Saturday, September 26, 2009

Tan Lines

After five months in Sudan and a lot of time spent working outside on the water tower and construction of our housing, I have pretty great Chaco tan lines. This picture was even taken after I scrubbed all the dirt off my feet.

What goes up...

I am the new volunteer S1 (first year) physics teacher at Mundri Seconday School. Tuesday was my first class, and I had a lot of fun preparing a lesson plan and teaching the students. When I was studying engineering in college, I never would have thought that three years later I would be teaching high school level physics. There are approximately 50 students in the class, and we meet for two hours once a week.

I am truly excited to be teaching a subject that I enjoyed as a student. I am also looking forward to getting to know the students as well as the other teachers. Most of the students are very motivated and eager to learn.

I know that teaching this class will be challenging. Students don't have copies of the text book since they cannot be bought locally and are expensive. In addition, due to the recent teachers' strike, the start of this school year was delayed for over two months, which means teachers will be trying to fit the entire curriculum into the remaining months.

This class will not only be challenging for me as the teacher, but it will be challenging for the students. I was told several times during my first class that the material was very tough, and I expect that it will get harder as we move on from the scientific method to Newton's laws of motion.

As I teach physics over the coming months, join me in praying that I would remember that everything good that I am is Christ in me. If I am patient and show the students love, then the glory belongs to God. If I am impatient or get frustrated with the students, pray that God would show me my sin. Also pray for wisdom for all the teachers including myself as we teach the students are Mundri Secondary School.

If you have any words of encouragement for a first time teacher, send it my way!

Flowing Water

After months of work with the help of many people, we now have water flowing to the construction site and a new tap for the community. The work on the water tower is essentially complete. We took this picture of the completed water tower and community tap with two of the men who have been working with us for the past few months and the Bishop. Since Kyle couldn't be with us in person to see the water flowing, I made cardboard Kyle who joined us for the pictures. God has provided every step of the way during the construction of the water tower. There were even two short term teams here at the very times when we needed extra manpower to raise the tank and tower.

Everyone is very aware of the importance of water everyday in Mundri. The crops need rain to grow. We all need water to stay hydrated in the heat. Many people work hard everyday to keep their family supplied with water. We pray that many hearts in Sudan would flow with rivers of living water and that the provision of water would be a foretaste of a time when there will be no hunger or thirst.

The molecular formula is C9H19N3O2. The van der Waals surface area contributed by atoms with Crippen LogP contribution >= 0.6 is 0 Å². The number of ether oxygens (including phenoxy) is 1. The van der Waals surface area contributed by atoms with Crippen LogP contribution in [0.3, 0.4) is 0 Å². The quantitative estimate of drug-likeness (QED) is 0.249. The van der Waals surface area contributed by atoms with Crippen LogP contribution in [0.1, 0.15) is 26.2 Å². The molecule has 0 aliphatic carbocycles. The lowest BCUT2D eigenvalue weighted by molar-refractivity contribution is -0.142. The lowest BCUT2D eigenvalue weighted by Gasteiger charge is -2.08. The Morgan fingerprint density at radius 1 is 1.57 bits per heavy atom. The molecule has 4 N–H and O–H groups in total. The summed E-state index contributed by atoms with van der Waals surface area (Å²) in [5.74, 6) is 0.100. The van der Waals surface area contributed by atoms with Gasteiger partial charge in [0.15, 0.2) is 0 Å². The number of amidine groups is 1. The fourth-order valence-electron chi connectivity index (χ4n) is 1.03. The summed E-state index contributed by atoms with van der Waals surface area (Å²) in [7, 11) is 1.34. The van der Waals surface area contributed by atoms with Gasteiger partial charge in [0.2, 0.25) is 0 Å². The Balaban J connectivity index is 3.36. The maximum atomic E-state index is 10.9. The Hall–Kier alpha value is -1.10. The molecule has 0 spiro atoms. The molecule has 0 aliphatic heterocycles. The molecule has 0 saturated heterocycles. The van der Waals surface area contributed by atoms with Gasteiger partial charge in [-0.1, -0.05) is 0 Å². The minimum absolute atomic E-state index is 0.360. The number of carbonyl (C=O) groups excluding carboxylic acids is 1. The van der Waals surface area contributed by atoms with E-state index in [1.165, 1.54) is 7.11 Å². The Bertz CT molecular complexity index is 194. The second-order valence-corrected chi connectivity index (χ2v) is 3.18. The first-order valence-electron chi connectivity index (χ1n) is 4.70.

Revelation 7:15-17 "Therefore they are before the throne of God, and serve him day and night in his temple; and he who sits on the throne will shelter them with his presence. They shall hunger no more, neither thirst anymore; the sun shall not strike them, nor any scorching heat. For the Lamb in the midst of the throne will be their shepherd, and he will guide them to springs of living water, and God will wipe away every tear from their eyes."

Wednesday, September 9, 2009

Construction 201

Over the last week our team house has started to take shape. First the walls were marked out with string, and after a few minor changes, the contractor's team of men started on the foundation. By the end of today we should have two courses of blocks completed on the walls.

As construction progresses on our team housing, I am learning a lot of new skills and techniques. I would say that I've moved on from Construction 101 and started classes in Construction 201. Today I learned how to make structures out of ferrocement which we will be using extensively on our team housing.


Every Tuesday I cook dinner for the team. This week I decided to try a meal that reminds me of Brazil and all the good things from times I have stayed with my grandparents in Santos. I decided to make quibe, with several substitutions for ingredients available in the market or in our pantry. One of the main ingredients in quibe is bulgur wheat, which we did not have, so I used couscous instead. I wasn’t sure how it was going to turn out, but in the end it tasted pretty close to the real deal to me. Acacia even announced at the dinner table that it tasted strange but she liked the quibe.

Learning to cook here has been a gradual process for me. As I gain experience and figure out the little tricks that make things work, I am really starting to enjoy cooking in Sudan. Next week I may just try a Brazilian version stroganoff.